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A tilted look at a hot dog stand in the shade at summertime.
Tail o’ the Pup stand in West Hollywood.
Wonho Frank Lee

18 Hottest Restaurants in Los Angeles, August 2022

Where to eat right now around the City of Angels

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Tail o’ the Pup stand in West Hollywood.
| Wonho Frank Lee

The Eater LA heatmap has existed for more than 15 years as a place to answer the age-old question: “Where should I eat tonight?” Though the scene has gone through tremendous challenges in the past nearly two years, the city’s spirit of breaking ground and exploring new cuisines continues with every month of openings.

Typically, places on this list are less than six months old, giving a sense of what’s new. For restaurants that have established themselves as one of the city’s essential places to eat, check out the Eater LA Essential 38. Restaurants are placed on the map in geographical order, from north to south.

Added: Mother Tongue, Dunsmoor, San Laurel, Saffy’s, Tail O’ the Pup, Irv’s Burgers

Removed: Manzke, Mother Wolf, Pizzeria Sei, Bike Shed Moto Co., BaFang Dumpling, Lavo

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Note: Restaurants on this map are listed geographically.

Capri Club

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There may be no hotter place to hang out east of the LA River right now than Capri Club at the edge of Eagle Rock and Highland Park. This aperitivo bar leans into snackable Italian bites and lots of fun pours, making it a natural draw for a younger, hipper crowd. —Farley Elliott

A corner look at a new bar with wood paneling and red booths, at daytime.
Capri Club
Capri Club

Dunsmoor

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Rustic American cooking finds its equally woodsy home at Dunsmoor in Glassell Park, where chef Brian Dunsmoor turns out fire-kissed meats, pristine raw seafood, and more. The dim, glowing dining room is meant for communal seating and offers views of the bar and open hearth. —Farley Elliott

A golden restaurant at night showing communal wooden tables and a long open kitchen.
Dunsmoor’s dining room.
Wonho Frank Lee

Mes Amis

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Chef Lincoln Carson’s Mes Amis is a moody Hollywood hangout that comes with a redemption story. The former Bon Temps chef is back doing brasserie food with a bit of flair along one of the city’s busiest new restaurant blocks. Be sure to stick around for dessert. —Farley Elliott

A long dining room with golden touches and palm fronds at night.
Mes Amis
Wonho Frank Lee

Saffy's on Fountain

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Ori Menashe and Genevieve Gergis of Bestia and Bavel have finally opened their kebab shop on Fountain Avenue in East Hollywood, a changing neighborhood adding new restaurants to the historic scene already featuring Thai, Armenian, Salvadoran, and Filipino spots. The Bestia/Bavel team is doing carefully built shawarma, grilled kebabs on an open flame, and other Middle Eastern dishes inspired by Menashe and Gergis’s varied backgrounds. —Matthew Kang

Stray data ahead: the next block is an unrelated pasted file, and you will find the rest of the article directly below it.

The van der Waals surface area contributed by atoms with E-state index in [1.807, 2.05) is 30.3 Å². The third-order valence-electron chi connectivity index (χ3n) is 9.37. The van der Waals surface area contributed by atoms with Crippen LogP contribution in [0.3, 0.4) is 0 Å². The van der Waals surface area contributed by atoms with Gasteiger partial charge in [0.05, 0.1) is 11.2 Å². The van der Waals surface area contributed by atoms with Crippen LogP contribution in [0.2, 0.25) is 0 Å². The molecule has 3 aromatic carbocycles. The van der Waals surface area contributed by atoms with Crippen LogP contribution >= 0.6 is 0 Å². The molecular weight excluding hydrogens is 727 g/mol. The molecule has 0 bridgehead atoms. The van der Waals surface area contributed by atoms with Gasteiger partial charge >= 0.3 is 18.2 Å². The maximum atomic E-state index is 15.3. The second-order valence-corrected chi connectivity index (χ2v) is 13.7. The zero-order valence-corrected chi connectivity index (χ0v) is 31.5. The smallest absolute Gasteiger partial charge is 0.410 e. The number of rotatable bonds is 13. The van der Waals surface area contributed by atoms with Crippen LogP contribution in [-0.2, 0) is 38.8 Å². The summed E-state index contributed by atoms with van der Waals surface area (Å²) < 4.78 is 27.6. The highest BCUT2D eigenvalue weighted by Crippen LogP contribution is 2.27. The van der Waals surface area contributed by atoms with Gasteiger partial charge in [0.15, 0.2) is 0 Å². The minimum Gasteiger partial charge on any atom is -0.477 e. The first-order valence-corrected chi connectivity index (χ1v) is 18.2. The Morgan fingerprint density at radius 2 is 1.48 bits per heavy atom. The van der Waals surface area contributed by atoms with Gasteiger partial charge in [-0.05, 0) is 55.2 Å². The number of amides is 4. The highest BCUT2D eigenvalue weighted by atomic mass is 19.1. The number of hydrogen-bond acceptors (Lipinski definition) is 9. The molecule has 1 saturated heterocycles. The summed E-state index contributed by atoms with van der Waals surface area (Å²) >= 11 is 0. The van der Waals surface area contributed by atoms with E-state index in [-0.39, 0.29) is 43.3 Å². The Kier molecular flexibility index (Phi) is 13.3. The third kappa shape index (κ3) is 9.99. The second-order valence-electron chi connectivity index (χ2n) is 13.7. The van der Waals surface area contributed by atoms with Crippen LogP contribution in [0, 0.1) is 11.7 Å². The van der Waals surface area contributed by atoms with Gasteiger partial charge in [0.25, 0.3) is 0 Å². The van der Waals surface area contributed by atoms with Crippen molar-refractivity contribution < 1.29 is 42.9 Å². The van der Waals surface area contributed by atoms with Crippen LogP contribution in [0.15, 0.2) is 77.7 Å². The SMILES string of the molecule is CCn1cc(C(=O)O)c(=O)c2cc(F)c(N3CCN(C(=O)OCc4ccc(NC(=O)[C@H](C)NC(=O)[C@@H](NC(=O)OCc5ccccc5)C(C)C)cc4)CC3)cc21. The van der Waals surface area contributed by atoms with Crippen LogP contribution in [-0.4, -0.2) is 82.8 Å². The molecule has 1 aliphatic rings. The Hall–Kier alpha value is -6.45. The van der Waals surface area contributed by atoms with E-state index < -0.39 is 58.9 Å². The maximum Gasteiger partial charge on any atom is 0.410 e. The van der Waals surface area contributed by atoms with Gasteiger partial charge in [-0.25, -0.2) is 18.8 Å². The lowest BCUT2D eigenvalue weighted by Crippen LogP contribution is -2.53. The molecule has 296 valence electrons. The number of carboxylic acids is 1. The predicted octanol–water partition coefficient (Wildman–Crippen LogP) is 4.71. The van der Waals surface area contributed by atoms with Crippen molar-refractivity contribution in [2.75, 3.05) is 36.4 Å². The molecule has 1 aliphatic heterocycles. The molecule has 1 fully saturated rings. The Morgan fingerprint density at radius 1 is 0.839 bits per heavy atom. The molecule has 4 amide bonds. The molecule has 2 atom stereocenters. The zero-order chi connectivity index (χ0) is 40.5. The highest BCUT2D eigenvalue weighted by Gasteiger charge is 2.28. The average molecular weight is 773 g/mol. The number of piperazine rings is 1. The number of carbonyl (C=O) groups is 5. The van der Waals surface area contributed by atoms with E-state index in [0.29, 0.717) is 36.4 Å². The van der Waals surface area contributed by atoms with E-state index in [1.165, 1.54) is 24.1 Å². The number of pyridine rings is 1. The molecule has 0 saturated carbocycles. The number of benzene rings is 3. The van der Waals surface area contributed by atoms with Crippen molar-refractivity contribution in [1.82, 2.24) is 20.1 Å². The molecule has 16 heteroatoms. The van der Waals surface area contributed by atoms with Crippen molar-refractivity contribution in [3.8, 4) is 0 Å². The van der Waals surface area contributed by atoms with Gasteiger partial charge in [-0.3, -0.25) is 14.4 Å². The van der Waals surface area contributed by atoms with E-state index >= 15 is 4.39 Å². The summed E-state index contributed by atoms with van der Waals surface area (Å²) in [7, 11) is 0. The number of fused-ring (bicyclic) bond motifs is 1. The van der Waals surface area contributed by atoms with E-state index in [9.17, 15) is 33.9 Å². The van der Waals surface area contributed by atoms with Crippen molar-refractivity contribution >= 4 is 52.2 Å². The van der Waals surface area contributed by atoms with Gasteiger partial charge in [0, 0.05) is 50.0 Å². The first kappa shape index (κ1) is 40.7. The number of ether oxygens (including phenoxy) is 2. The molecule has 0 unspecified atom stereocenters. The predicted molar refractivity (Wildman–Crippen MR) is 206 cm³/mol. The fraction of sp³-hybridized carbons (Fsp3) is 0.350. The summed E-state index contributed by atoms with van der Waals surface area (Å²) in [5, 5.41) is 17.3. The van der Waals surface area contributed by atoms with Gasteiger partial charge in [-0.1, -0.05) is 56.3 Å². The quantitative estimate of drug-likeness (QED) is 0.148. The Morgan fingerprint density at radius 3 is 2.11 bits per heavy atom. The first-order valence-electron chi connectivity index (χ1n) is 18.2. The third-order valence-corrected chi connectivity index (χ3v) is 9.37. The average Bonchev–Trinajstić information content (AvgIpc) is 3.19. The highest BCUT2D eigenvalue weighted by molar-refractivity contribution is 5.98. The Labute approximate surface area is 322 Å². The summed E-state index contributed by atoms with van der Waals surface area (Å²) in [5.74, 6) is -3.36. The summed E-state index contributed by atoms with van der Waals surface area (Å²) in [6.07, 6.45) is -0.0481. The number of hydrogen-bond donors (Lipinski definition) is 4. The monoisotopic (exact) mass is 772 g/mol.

A wide shot of five metal skewers of grilled meat, plus bread, on a plate at a restaurant.
Kebabs from Saffy’s.
Wonho Frank Lee

Causita

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Chef Ricardo Zarate is back in the Silver Lake swing with Causita, an upscale-cool Sunset Boulevard restaurant devoted to Nikkei cuisine. The Japanese-Peruvian hotspot is likely to be a natural hit with locals who crave a good cocktail and a great patio, not to mention the wide array of grilled meats, lobster dumplings, and variety of seafood preparations. —Farley Elliott

A deep-fried lobster dumpling with creme fraiche.
Lobster dumplings from Causita.
Wonho Frank Lee

Irv's Burgers

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West Hollywood’s iconic roadside burger Irv’s is back after owner Sonia Hong partnered with Lawrence Longo of Off the Menu to reopen the stand along Santa Monica Boulevard. The window now comes with an indoor dining area and some helpful sidewalk seating, and the menu is back in top shape with stellar griddled burgers loaded with tomato, lettuce, and crunchy pickles, plus a tasty hot dog served on a toasted split bun. —Matthew Kang

A tilted side shot of a seared burger with shredded lettuce on a white paper plate.
Double cheeseburger from Irv’s Burgers in West Hollywood.
Wonho Frank Lee

Mother Tongue Restaurant